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How Do You Get MRSA?

Shane Woods

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It may be shocking for people to know that they already have staphylococcus aureus bacteria living on their skin and in their nose for several years. Most of the time, staph can exist in human beings without any harmful effects. However, once they start invading the system, things can get serious. Other people harboring bacteria without manifesting any adverse symptoms for many years can still pose a threat to others since the germs can be transmitted and infect.

The 2 Major Means of Getting Infected

There are two main ways on how to get MRSA. First is through physical contact wherein a person is directly or indirectly exposed to the bacteria living in another individual. The person may also be colonized by staph which means that he or she may have been harboring the bacteria without any harmful effects for a long time and it is only now that the germs started invading the system and causing problems. The colonized but unaffected person is then referred to as an MRSA carrier. The person may also be infected indirectly by contaminated objects such as door knobs, towels and faucets touched by an MRSA-infected individual or MRSA carrier.

The second means is through exposure to toxins that the bacteria produce. A number of situations that can cause MRSA via bacterial toxins would be food poisoning, toxic shock syndrome and blood poisoning. Bacteria like any other organism have a number of functions and also aims to reproduce and multiply. Some of these processes tend to be disturbing to the normal functions that occur within the human system. A person exposed to toxins or harboring bacteria that undergo processes will most likely manifest systemic symptoms.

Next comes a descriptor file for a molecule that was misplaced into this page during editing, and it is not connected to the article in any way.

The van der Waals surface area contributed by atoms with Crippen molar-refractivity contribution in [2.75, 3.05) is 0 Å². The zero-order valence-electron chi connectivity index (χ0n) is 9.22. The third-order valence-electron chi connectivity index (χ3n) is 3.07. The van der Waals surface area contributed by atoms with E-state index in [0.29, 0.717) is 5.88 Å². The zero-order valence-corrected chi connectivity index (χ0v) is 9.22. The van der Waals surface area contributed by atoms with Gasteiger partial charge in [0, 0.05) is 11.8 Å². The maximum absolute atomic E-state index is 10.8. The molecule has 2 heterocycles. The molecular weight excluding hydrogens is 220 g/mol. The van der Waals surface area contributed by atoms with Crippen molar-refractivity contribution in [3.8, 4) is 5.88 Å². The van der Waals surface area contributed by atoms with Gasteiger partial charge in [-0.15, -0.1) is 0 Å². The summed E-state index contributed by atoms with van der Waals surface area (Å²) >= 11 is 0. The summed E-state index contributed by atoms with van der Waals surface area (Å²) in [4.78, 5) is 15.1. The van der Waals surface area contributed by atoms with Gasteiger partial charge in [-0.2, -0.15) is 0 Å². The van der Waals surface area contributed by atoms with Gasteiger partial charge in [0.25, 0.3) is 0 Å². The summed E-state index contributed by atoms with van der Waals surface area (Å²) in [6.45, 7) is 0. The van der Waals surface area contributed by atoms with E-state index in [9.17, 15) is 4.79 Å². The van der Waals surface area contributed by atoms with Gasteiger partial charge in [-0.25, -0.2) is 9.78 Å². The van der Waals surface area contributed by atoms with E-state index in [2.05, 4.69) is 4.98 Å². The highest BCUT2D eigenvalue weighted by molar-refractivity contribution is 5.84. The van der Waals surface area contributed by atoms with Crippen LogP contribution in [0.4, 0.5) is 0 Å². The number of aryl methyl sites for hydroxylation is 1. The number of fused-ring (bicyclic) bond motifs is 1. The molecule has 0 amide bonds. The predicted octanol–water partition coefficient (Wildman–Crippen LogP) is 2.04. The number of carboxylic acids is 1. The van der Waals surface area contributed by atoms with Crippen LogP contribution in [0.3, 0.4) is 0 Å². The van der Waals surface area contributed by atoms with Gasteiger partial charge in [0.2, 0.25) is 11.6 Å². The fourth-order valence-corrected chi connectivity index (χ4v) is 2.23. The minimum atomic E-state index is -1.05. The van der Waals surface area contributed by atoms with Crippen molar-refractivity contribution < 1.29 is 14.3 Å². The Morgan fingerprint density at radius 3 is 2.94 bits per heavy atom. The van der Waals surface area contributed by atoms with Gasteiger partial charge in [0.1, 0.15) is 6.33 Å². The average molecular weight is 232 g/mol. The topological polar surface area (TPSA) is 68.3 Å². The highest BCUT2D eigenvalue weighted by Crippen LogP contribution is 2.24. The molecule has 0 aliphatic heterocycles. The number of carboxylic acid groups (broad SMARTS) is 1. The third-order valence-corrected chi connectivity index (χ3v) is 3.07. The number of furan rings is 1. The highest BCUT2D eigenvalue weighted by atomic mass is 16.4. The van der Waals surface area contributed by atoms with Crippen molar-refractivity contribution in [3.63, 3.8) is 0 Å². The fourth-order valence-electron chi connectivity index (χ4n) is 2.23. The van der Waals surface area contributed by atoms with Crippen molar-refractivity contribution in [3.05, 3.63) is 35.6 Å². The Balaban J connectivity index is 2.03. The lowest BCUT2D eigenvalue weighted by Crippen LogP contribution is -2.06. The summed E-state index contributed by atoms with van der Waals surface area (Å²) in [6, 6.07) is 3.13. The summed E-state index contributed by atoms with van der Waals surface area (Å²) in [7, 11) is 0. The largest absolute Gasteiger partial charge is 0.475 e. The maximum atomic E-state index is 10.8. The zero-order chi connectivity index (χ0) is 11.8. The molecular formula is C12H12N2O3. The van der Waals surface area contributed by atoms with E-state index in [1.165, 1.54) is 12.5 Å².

The Infective Situations

The most common way of acquiring MRSA would be through the skin. People with open wounds, cuts, abrasions, eczema, psoriasis and other skin problems are more prone to becoming infected by the bacteria. Fragile, sensitive and broken skin will be easier to pass through since it cannot normally function as a barrier between the external environment and the internal body system. Staph bacteria are very virulent and can burrow and dig through tissues to enter the bloodstream.

Since direct contact is highly contributive to the successful transmission of MRSA, open body spaces will serve as entry points and should be protected constantly. Sharing of needles between individuals can cause the disease which is rampant among drug users and tattoo artists. Other shared items which harbor the bacteria are highly contagious so people should be careful about borrowing towels, toothbrushes, razors and pillows. *** contact can also lead to MRSA.

At the right temperature, staph bacteria can survive well, spread and breed so individuals should make it a habit to cook and store food properly to avoid poisoning. Toxic shock syndrome is associated with the use of materials that serve as bacterial breeding areas like tampons. People using some medications may also be at risk as well as young children and older adults since they have weaker immune systems that may not be able to fight off infection effectively.

MRSA may also be acquired as a secondary infection to colds, flu and other airborne illnesses. There is also community-associated MRSA or CA-MRSA wherein individuals get the disease from contaminated places like hospitals and towns with an epidemic.

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